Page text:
For the devout, traditional royalists of France Napoleon would not and could not be anything but an upstart usurper, however, many people who would have been royalists were converted to his side because of the order and return to normalcy that Napoleon brought to France. He ended the chaos, bloodshed and instability of the French Revolution and while he emancipated Jews and Protestants he also signed a concordat with the Pope that recognized Catholicism as the religion of the majority in France and restored to the Catholic Church most (but not all) of the privileges that the First Republic had taken from them. Napoleon had also portrayed his French Empire as a restoration of the empire of Charlemagne and the style he adopted was a very noticeably Roman one; wearing a laurel crown at his coronation, topping the standards of his regiments with eagles and in countless other ways. As the Pope had come to terms with him, as the position of the Church had been settled in France, it became possible, in the minds of many at least, to be a good Catholic and a loyal supporter of the new Emperor Napoleon I. The most unanswerable argument Napoleon could always make to his critics was that he simply got it done. The republican purists might have condemned him for his monarchial aspirations and the royalists might denounce him as a usurper but the fact was, they had not succeeded and Napoleon had. They did not restore calm and order to France, he did. They did not resolve the problems with the Church, he did and the government and legal system he established proved successful enough to endure, in part, even to our own time. He got it done and no one, then or now, could deny it, regardless of their own opinions of the man.
The Kingdom of Spain proved easy to conquer but impossible to pacify. The word “guerilla” entered the lexicon as Spanish irregular forces harassed the French occupiers at every turn. Spain, generally dismissed as a sideshow by Napoleon, would be a drain on French resources that would ultimately prove critical. It was also worsened by the fact that Napoleon didn’t stop at Spain but decided, while he was in the neighborhood and all, to conquer Portugal in 1807. The Royal Family went into exile in Brazil but this proved a pivotal moment as it got Great Britain (longtime allies of Portugal) involved in the Peninsular War. The British would support the Spanish resistance, revamp the Portuguese army into a very effective fighting force and would send troops to Spain to bedevil the French led by the man who would ultimately bring Napoleon down; Arthur Wellesley, later made Duke of Wellington. France would lose 300,000 men in Spain and have nothing to show for it.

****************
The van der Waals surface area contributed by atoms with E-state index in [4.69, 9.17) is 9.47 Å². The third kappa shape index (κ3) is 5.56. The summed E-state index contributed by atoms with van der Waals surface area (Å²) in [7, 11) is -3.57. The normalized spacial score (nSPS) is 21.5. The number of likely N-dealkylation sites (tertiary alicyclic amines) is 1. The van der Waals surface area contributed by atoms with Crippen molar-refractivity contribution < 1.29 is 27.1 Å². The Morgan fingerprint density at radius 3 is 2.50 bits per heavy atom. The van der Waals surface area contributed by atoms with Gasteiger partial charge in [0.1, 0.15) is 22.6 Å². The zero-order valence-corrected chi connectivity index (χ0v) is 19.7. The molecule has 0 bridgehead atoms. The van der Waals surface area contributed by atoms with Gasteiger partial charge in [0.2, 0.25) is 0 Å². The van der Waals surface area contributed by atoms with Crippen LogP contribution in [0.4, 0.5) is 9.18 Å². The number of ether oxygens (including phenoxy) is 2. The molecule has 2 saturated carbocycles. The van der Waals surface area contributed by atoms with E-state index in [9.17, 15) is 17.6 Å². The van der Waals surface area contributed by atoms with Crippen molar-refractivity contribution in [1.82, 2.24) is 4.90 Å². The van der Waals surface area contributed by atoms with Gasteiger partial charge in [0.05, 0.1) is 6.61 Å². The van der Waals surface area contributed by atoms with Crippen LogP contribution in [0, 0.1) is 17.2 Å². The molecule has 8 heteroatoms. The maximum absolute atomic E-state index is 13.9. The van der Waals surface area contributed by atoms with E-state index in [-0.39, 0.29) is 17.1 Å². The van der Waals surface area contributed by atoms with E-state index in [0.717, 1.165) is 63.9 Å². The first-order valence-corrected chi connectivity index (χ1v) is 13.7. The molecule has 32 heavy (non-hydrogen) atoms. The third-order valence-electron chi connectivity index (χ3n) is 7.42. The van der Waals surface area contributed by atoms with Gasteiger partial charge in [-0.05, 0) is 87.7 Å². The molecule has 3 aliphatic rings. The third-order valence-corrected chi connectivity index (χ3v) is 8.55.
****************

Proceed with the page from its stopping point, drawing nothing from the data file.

By the spring of 1813, Napoleon had recovered somewhat but was faced with the combined forces of Great Britain, Russia, Sweden and Prussia arrayed against him. Napoleon scraped together another army and went out to meet them, confident that, having defeated multiple enemies before, he could do so again. For a time, it seemed that might be the case as he fought as brilliantly as he had in the past but this time it was to no avail. The French were defeated at Leipzig in October of 1813 and forced to retreat to France. With a population tired of his wars and the horrendous casualties they caused, along with the Allied powers closing in on them, Napoleon’s marshals urged him to admit defeat. Feeling disgusted and betrayed Napoleon abdicated on April 11, 1814 and was exiled to the island of Elba on the Italian coast. King Louis XVIII was restored to the throne of France and Europe breathed a sigh of relief. By this time Napoleon had divorced Empress Josephine and in 1810 had married Archduchess Marie Louise of Austria, the eldest child of Emperor Francis I. He did this to obtain an heir and make the Bonaparte succession secure as well as to, hopefully, gain recognition as a legitimate member of the crowned heads of Europe by marrying into the House of Hapsburg. In 1811 she gave birth to his only son, Napoleon II. With his downfall in 1814, Napoleon would never see them again and that too weighed heavily upon him.
For other thoughts on Napoleon and his place in history, see this post.